Mervyn Millar has selected and trained all of the puppeteers for "War Horse": "There’s a grammar of horse behavior that we can teach people [but] one of the things that was most joyous about that first cast was that people would come and say ‘I think we can do a buck, can we try it?’…And that offer is still open to all new puppeteers who come.'”
The play's two story lines also offer an opportunity to the audience, says Millar. "You can follow a human story...of falling in love, of separation, of dedication and loyalty, and you can also follow the emotional story of the animal." At a certain point in the training process, once the technical issues have been dealt with, what is being conveyed to the puppeteers is "we need you to think like a horse; we need you to have the response that a horse would have in this situation, so that, every night you can feel the right thing to do."
One of the new puppeteers in the New York cast is Tom Lee, who took me on a “tour” of Joey on stage at Lincoln Center.
The pre-show bustle ("War Horse" has been in previews for two weeks) takes place in an area off the main stage that is half-workshop, half-battle zone: the “Baby Joey” puppet (Joey as a foal) lies supine on a tabletop, and other partial puppets are carried in the arms of their human counterparts, as if wounded in the war. On cue, one man calls out a warning before letting loose a round of machine gun fire (you’ll hear it in the audio stream below) and we have to halt the recording to let a tank roll by.
Even inert, and hanging from the ceiling, Joey is vivid and imposing, but what makes him come to life is the complex bond among the puppeteers.
“The three of us have to learn to live, breath, and gallop a horse together every night, and it’s a remarkable experience to perform it, to see it performed, and to see how people just emotionally connect with it," says Lee. "In our best performances, we are all feeling each other organically and you don’t know exactly who is in charge.”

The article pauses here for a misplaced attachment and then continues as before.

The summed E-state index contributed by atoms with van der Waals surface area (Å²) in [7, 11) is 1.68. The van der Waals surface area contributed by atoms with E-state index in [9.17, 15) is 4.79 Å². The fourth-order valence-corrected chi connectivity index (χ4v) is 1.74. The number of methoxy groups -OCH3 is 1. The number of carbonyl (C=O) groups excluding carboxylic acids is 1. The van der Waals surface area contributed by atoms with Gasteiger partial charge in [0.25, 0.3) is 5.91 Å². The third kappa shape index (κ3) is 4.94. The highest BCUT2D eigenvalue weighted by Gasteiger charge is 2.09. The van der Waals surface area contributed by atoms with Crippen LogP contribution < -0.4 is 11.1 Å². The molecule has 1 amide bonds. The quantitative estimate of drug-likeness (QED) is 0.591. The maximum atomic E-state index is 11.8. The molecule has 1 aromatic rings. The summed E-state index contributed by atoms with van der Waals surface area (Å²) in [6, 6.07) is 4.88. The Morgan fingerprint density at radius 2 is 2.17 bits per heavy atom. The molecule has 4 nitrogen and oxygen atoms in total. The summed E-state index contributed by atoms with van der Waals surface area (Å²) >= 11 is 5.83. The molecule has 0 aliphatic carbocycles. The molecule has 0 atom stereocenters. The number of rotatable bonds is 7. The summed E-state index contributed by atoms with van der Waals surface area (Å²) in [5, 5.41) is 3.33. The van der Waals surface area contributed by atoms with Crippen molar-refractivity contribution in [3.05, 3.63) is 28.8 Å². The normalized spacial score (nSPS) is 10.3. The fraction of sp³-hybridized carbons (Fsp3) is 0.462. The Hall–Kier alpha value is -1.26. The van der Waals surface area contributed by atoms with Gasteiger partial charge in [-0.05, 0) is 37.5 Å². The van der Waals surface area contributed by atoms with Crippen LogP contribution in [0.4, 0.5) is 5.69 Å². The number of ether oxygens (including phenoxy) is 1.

Listen to Tom Lee and Joey here:
“There’s something transcendent about that that we didn’t expect to see,” says Jones. “When they are working with real restraint [less is more in puppetry] the transformation of this object into a real and living animal is so complete it has a mystical quality that takes me completely by surprise and still brings tears to my eyes.”
On his own, Lee demonstrates for me the harness that allows the puppeteers to manipulate the body of the horse from the inside, and the rod that a third operator uses to position the head. He lifts the complex string system that “floats” the legs (Kohler says he began the design of the puppet by making detailed studies of the equine skeletal system) and gallops in place, finishing off with a flourish of the papery mane and a joyous nicker.
But mechanics are only part of the performance. The puppeteers visited horse farms, watched Monty Roberts videos, and had to submit reports about things they had learned about horse psychology (such as that horses are threatened by direct stares, and show fear by sinking down on their haunches.) They’ve started their own blog, where they post interesting YouTube videos and pass on other tips and findings about all things horse. And when it all comes together, says Millar, "You can see the moment when every audience member is focused on an ear turning, or a breath being taken. That beautiful moment of stillness when a puppet is about to make a decision."
Listen to more from Mervyn Millar here:
Watching Lee—and later, during the full performance of the play—it becomes absolutely clear why the bond between Joey and Albert is so real: the play creates a language that lies in a realm between the two worlds: if only the battling humans could do the same.
"War Horse" is a culmination of Handspring’s 25-year exploration of puppetry as a metaphysical, theatrical, and political form of engagement. And it couldn’t be more timely: the 100th anniversary of World War I is only a few years away, and in September many communities in this country are marking the 10-year anniversary of the 9/11 terrorist attacks—both extreme examples of what happens when the human animal fails to listen, to think with its body and its mind, and to try to imagine the world through others' eyes.
To hear the complete interview with Basil Jones and Adrian Kohler, click on the audio link above.